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Case report
Streptococcus pyogenes peritonitis: a rare, lethal imitator of appendicitis
  1. Matthew Johnson1,
  2. Ashley Bartscherer1,
  3. Ellis Tobin2 and
  4. Marcel Tafen1
  1. 1 Department of Surgery, Albany Medical College, Albany, New York, USA
  2. 2 Upstate Infectious Disease, Albany, New York, USA
  1. Correspondence to Matthew Johnson, mjohn7wy{at}me.com

Abstract

Streptococcus pyogenes is a common cause of infection. Since 2010, the Centers for Disease Control has noted a 24% rise in invasive S. pyogenes infections with a mortality rate of 10%. We present a case series and review of the English literature. Two patients presented with findings concerning for appendicitis, each underwent laparoscopic appendectomies. Both had diffuse peritoneal inflammation without appendicitis, cultures grew S. pyogenes and both recovered with appropriate antibiotics. Thirty cases were identified in a review of the English literature. The average age was 27 years, 75% were in women, 9% were immunocompromised, 15% had rashes and 88% underwent surgical intervention. Previous work identified female gender, immunosuppression and preceding varicella infection as risk factors for invasive S. pyogenes. Given the similarities to appendicitis, early suspicion can influence antibiotic therapy and possibly improve outcomes.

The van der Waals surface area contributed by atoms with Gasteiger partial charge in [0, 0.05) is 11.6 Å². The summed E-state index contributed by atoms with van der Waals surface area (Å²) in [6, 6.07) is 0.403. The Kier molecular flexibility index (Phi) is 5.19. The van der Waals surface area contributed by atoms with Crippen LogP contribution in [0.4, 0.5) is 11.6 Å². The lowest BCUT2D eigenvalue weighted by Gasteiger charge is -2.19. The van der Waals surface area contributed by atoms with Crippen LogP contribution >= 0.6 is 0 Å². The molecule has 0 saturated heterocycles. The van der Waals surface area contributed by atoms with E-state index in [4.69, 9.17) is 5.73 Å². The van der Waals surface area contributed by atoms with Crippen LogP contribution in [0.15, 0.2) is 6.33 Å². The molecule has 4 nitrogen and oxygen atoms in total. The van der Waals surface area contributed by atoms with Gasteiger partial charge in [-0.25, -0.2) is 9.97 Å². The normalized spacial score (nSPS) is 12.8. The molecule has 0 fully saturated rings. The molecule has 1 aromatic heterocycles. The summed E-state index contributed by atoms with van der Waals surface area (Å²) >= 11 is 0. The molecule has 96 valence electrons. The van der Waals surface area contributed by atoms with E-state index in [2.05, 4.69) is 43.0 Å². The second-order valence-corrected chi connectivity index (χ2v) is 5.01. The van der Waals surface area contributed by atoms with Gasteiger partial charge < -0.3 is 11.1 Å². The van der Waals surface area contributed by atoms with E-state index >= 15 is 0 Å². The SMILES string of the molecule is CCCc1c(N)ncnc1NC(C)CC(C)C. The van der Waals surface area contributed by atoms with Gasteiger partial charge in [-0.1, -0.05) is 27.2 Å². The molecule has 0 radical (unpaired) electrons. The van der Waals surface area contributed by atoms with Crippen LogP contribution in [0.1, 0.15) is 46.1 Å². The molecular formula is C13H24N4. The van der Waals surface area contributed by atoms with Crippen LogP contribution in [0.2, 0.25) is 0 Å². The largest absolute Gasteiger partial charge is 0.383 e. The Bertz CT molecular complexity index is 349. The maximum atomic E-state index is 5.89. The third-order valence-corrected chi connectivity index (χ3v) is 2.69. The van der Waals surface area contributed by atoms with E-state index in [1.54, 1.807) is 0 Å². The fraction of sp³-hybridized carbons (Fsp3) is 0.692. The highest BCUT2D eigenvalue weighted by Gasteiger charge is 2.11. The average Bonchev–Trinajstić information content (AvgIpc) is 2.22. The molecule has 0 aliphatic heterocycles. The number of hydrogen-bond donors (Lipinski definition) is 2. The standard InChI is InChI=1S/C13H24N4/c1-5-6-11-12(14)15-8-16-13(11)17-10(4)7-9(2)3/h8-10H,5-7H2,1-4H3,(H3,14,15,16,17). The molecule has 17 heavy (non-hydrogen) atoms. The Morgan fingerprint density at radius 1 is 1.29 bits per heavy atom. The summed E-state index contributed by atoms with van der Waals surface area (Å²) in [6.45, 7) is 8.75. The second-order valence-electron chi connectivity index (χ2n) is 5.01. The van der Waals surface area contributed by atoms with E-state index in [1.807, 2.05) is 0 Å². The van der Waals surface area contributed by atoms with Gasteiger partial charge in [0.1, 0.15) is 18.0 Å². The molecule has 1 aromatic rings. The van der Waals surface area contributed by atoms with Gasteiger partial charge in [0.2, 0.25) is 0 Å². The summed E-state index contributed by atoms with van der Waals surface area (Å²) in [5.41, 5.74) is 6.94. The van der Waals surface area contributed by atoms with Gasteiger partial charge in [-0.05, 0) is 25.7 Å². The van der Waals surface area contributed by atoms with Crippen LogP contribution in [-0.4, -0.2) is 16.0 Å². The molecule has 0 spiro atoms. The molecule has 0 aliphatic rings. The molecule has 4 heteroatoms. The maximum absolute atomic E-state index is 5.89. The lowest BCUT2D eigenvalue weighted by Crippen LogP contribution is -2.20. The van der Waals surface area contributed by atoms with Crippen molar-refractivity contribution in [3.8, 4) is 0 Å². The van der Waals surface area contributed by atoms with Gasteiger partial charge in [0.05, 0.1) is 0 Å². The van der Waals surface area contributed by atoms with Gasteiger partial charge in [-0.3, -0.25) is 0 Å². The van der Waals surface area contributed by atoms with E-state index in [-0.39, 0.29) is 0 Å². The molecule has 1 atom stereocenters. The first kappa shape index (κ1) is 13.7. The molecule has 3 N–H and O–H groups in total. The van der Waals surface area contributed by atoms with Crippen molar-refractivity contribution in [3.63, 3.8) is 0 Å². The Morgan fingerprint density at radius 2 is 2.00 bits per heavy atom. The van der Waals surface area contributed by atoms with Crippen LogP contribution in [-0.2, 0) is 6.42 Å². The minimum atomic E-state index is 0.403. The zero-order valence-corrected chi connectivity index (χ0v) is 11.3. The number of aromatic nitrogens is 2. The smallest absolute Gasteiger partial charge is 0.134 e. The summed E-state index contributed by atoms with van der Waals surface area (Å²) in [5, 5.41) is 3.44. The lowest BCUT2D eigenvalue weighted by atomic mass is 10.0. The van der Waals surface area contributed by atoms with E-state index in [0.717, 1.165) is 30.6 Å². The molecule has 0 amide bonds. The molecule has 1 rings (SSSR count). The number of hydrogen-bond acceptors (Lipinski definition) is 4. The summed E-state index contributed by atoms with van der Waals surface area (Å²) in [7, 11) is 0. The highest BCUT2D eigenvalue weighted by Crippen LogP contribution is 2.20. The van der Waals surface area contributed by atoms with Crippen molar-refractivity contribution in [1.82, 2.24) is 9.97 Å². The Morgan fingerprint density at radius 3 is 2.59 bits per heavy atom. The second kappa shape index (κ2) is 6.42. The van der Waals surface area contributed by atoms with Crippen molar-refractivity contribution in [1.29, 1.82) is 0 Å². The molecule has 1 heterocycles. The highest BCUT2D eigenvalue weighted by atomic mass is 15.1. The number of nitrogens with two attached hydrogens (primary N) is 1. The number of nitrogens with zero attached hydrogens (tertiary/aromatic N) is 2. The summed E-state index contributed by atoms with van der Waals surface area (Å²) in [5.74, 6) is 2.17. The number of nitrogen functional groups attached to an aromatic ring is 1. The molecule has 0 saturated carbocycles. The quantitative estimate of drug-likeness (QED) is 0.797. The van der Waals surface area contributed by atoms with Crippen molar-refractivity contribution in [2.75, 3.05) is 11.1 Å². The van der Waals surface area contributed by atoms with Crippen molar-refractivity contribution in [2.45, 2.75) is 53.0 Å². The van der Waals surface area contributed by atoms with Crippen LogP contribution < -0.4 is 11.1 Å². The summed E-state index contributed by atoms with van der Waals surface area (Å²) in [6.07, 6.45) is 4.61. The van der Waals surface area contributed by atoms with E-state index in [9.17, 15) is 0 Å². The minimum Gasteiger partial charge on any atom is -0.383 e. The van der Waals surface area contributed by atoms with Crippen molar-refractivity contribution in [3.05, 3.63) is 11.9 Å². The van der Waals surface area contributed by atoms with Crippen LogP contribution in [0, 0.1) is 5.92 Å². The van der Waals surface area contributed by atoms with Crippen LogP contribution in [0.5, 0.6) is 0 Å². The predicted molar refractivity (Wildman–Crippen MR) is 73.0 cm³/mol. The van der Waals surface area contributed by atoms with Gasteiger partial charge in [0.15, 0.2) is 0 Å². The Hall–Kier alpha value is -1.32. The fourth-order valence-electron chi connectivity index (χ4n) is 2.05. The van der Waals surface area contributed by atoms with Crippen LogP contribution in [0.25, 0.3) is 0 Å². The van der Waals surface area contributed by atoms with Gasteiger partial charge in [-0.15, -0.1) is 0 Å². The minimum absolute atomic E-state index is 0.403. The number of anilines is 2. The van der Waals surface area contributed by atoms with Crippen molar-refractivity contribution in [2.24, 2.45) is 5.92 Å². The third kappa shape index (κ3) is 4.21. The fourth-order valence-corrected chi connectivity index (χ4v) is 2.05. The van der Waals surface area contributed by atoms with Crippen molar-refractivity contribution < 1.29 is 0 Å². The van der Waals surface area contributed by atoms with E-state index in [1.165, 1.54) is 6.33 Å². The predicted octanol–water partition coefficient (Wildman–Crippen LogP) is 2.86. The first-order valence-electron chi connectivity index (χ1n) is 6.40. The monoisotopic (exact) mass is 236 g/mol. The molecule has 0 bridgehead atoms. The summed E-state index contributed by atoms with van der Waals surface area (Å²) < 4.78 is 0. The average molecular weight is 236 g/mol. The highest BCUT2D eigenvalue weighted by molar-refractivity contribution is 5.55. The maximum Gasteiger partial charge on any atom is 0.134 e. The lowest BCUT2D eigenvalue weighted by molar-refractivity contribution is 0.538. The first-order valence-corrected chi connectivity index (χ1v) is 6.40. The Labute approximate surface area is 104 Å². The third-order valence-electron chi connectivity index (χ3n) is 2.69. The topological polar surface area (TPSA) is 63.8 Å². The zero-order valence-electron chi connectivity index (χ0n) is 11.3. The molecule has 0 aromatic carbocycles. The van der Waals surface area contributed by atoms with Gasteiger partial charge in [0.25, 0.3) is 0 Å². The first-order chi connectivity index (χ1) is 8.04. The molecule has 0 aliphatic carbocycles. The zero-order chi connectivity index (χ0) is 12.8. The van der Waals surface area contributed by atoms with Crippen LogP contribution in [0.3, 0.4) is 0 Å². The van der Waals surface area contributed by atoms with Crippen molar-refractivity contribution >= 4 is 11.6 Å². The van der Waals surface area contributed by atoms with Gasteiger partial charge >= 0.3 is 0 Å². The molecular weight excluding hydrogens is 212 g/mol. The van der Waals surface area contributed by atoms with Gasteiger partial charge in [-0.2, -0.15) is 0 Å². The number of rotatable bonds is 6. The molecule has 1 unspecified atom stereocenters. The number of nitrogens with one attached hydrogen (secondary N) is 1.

• general surgery
  • infectious diseases
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Footnotes

  • Contributors MT, AB and MJ: the conception and design of the study, or acquisition of data, or analysis and interpretation of data. MT, AB, MJ and ET: drafting the article or revising it critically for important intellectual content and final approval of the version to be submitted.

  • Funding The authors have not declared a specific grant for this research from any funding agency in the public, commercial or not-for-profit sectors.

  • Competing interests None declared.

  • Provenance and peer review Not commissioned; externally peer reviewed.

  • Patient consent for publication Obtained.

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